Journalism Next from Braden River High School: Cafeteria food and health changes made from last year

Special to the HeraldNovember 26, 2012 

Within the cafeteria there are mysteries, unrevealed stories, and generalizations. The curiosity of many still continues, for questions are unanswered because no one ever asks them. People are hungry, and they are hungry for some facts.

Most students would have never guessed that the food service manager at Braden River High School, Kelly Murphy, was a manager at Outback for the past 20 years and the owner of a steakhouse restaurant outside of Boston for five years. After retiring and moving to Florida three years ago, she decided that she wanted to ensure kids are provided with a good meal, "students are customers to us. They need to be treated like a customer at a restaurant."

Braden River is one of the many schools throughout the state that has modified their options to meet the new regulations. Before being served, cafeteria staff confirms that the nutrient standards are met by the USDA federal guidelines. Murphy personally goes through the weekly deliveries to check the quality and expiration dates of the food.

There are five basic food components: protein, grain, fruit, vegetable, and dairy. The caloric intake of an entire meal is usually limited between 600 and 800 calories, depending on individual choices.

For a school lunch to be considered a "full meal," half a cup of fruits or vegetables plus two other components must be purchased. Because different vegetables provide different nutritional values, they are categorized into five groups: dark green, red and orange, beans and peas, starchy, and other.

To supply students with new nutrients every day, one to two different vegetables are offered daily, along with a variety of fruit and 100 percent juice choices.

Regardless of body type, it is recommended that growing teenagers always take milk (whether it is fat-free chocolate or 1 percent white), some source of protein, limited carbohydrates, and a lot of fruits or vegetables. The caloric intake of an entire meal is usually limited between 600 and 800 calories, depending on individual choices.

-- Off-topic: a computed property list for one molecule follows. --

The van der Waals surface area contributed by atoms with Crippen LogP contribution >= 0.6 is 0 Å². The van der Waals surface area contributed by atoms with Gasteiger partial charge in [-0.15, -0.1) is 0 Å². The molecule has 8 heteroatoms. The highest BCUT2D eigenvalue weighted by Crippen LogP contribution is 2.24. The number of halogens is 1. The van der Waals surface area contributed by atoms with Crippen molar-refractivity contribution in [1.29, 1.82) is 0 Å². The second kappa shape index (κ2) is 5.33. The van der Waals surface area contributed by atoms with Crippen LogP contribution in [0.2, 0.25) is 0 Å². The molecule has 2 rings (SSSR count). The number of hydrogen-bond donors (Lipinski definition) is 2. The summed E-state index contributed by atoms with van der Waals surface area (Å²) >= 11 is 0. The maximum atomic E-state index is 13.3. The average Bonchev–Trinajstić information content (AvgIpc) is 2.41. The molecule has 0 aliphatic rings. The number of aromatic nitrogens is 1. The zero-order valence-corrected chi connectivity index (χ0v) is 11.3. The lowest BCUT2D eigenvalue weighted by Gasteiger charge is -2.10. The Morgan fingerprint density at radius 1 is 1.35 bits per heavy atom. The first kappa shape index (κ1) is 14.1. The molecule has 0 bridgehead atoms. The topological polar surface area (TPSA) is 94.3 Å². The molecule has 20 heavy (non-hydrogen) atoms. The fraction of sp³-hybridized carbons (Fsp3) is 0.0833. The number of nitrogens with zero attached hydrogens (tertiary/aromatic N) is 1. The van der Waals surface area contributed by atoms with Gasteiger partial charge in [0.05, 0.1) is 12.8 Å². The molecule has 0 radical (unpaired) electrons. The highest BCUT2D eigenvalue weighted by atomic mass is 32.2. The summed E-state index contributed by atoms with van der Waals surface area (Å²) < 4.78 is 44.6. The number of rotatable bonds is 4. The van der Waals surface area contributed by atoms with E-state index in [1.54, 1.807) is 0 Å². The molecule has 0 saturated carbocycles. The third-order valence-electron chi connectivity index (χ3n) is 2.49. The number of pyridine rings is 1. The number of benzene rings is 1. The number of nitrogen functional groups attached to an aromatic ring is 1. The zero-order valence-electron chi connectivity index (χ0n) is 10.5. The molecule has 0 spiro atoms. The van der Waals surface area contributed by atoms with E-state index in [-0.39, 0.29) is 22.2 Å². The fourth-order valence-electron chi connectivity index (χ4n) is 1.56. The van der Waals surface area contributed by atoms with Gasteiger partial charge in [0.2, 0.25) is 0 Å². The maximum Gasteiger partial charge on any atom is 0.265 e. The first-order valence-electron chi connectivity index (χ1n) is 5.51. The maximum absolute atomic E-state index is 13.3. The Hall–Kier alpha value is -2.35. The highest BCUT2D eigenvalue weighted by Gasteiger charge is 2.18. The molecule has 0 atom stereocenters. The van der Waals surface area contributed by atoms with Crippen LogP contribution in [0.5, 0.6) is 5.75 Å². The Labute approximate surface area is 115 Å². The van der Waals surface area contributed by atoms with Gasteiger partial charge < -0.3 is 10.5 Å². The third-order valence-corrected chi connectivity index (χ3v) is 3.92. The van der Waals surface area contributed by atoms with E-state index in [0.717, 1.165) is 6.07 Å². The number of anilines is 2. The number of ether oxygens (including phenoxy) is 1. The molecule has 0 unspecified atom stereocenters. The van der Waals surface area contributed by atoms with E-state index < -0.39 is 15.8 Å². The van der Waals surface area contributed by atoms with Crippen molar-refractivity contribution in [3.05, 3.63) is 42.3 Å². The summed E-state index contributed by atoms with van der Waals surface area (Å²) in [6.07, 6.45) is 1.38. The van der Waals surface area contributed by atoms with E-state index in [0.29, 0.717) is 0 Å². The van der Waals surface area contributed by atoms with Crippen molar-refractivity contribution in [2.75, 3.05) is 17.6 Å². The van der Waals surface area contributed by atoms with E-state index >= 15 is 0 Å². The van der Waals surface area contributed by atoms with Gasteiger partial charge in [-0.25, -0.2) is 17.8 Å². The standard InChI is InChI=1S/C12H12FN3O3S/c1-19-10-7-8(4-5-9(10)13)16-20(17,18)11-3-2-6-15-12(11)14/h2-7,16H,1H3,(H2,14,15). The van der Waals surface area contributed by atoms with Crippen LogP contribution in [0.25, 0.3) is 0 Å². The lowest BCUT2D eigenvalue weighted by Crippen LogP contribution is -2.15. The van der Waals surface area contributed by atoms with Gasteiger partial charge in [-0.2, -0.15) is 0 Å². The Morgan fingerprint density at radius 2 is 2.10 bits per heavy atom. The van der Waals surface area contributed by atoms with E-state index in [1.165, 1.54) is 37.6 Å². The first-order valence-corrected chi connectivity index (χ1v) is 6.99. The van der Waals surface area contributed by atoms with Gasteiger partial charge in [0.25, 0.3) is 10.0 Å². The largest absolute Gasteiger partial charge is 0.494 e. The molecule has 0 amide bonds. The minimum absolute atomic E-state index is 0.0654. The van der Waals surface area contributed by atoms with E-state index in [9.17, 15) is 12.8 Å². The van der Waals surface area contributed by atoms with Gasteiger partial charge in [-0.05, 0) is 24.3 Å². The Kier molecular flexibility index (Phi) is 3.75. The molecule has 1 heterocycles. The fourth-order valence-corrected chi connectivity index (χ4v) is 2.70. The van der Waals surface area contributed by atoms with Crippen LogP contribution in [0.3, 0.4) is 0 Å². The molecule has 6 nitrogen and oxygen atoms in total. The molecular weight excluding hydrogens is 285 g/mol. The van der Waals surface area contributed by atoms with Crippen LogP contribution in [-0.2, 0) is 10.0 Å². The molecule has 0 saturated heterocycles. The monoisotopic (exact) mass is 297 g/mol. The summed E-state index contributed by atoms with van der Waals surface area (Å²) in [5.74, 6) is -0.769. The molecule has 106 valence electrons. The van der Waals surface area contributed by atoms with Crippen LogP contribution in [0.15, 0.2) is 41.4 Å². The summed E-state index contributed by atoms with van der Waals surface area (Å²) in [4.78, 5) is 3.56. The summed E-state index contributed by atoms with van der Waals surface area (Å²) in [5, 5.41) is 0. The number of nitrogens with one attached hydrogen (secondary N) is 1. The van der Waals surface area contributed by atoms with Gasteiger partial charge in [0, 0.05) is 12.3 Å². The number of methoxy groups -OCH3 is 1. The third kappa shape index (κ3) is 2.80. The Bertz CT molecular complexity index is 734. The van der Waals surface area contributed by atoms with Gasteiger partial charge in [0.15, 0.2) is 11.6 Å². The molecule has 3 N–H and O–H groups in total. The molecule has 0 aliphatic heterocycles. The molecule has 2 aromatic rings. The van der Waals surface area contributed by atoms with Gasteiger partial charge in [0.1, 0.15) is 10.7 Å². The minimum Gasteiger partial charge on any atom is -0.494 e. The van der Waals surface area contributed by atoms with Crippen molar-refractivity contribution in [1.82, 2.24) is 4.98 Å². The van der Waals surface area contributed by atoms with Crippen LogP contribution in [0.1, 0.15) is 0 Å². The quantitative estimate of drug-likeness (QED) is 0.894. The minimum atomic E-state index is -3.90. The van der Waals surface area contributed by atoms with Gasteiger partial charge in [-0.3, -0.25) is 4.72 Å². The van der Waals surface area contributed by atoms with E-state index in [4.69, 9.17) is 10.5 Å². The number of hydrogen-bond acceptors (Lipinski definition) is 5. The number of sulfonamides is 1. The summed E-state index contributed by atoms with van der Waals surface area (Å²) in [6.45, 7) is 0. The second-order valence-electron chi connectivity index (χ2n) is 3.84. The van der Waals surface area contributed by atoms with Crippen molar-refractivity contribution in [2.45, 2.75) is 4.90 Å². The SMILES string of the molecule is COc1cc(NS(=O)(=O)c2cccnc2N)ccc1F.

Especially for athletes, "it is important to get the carbs necessary to be able to get through practice or workouts" senior baseball player Ryan Dyson said.

Some major alterations made from the previous school year include all the starch products being at least 51 percent whole grain. The caloric intake of an entire meal is usually limited to between 600 and 800 calories, depending on individual choices. Everything in the cafeteria is baked; in fact, the bread is freshly baked in the kitchen. Nothing is fried, except for the French fries, of course.

There are 13 food-service staff members at BRHS, including the two main cooks, the "prep" team, servers, and cashiers. They work from 6 a.m. to about 1:30 p.m. to provide fresh food every day. The food that is served at lunch is prepared each morning. The cafeteria staff cares about every individual's needs and preferences.

"What they (the students) want is important to me. If there are certain foods you want, I'll get it for you if I can. Just ask," Murphy said.

The mission of Braden River's cafeteria management is to help inspire young people to develop a well-balanced diet. They are committed to providing students with quality nutritious meals that are necessary for a healthy lifestyle. Food is fuel, so eat smart to be smart.

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